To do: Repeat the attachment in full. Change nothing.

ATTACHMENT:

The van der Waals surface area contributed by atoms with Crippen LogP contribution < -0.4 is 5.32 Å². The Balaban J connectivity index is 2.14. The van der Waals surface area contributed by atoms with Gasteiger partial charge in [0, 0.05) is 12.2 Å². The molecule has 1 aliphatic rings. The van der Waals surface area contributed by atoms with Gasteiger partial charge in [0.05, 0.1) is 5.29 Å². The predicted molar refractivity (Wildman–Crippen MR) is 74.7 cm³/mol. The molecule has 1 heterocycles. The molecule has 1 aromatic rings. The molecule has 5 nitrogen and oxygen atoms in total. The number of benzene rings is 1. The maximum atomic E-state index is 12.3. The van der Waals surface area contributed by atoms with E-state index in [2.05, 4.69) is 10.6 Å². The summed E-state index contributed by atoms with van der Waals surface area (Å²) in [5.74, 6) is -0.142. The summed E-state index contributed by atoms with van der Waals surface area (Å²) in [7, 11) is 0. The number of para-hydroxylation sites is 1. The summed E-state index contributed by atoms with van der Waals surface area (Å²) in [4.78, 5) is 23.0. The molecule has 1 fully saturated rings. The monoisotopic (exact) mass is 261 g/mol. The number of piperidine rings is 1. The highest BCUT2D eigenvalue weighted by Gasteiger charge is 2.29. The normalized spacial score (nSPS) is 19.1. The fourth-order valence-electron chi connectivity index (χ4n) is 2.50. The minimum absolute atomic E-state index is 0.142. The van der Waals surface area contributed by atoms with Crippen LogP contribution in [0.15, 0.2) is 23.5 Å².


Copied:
The van der Waals surface area contributed by atoms with Crippen LogP contribution < -0.4 is 5.32 Å². The Balaban J connectivity index is 2.14. The van der Waals surface area contributed by atoms with Gasteiger partial charge in [0, 0.05) is 12.2 Å². The molecule has 1 aliphatic rings. The van der Waals surface area contributed by atoms with Gasteiger partial charge in [0.05, 0.1) is 5.29 Å². The predicted molar refractivity (Wildman–Crippen MR) is 74.7 cm³/mol. The molecule has 1 heterocycles. The molecule has 1 aromatic rings. The molecule has 5 nitrogen and oxygen atoms in total. The number of benzene rings is 1. The maximum atomic E-state index is 12.3. The van der Waals surface area contributed by atoms with E-state index in [2.05, 4.69) is 10.6 Å². The summed E-state index contributed by atoms with van der Waals surface area (Å²) in [5.74, 6) is -0.142. The summed E-state index contributed by atoms with van der Waals surface area (Å²) in [7, 11) is 0. The number of para-hydroxylation sites is 1. The summed E-state index contributed by atoms with van der Waals surface area (Å²) in [4.78, 5) is 23.0. The molecule has 1 fully saturated rings. The monoisotopic (exact) mass is 261 g/mol. The number of piperidine rings is 1. The highest BCUT2D eigenvalue weighted by Gasteiger charge is 2.29. The normalized spacial score (nSPS) is 19.1. The fourth-order valence-electron chi connectivity index (χ4n) is 2.50. The minimum absolute atomic E-state index is 0.142. The van der Waals surface area contributed by atoms with Crippen LogP contribution in [0.15, 0.2) is 23.5 Å².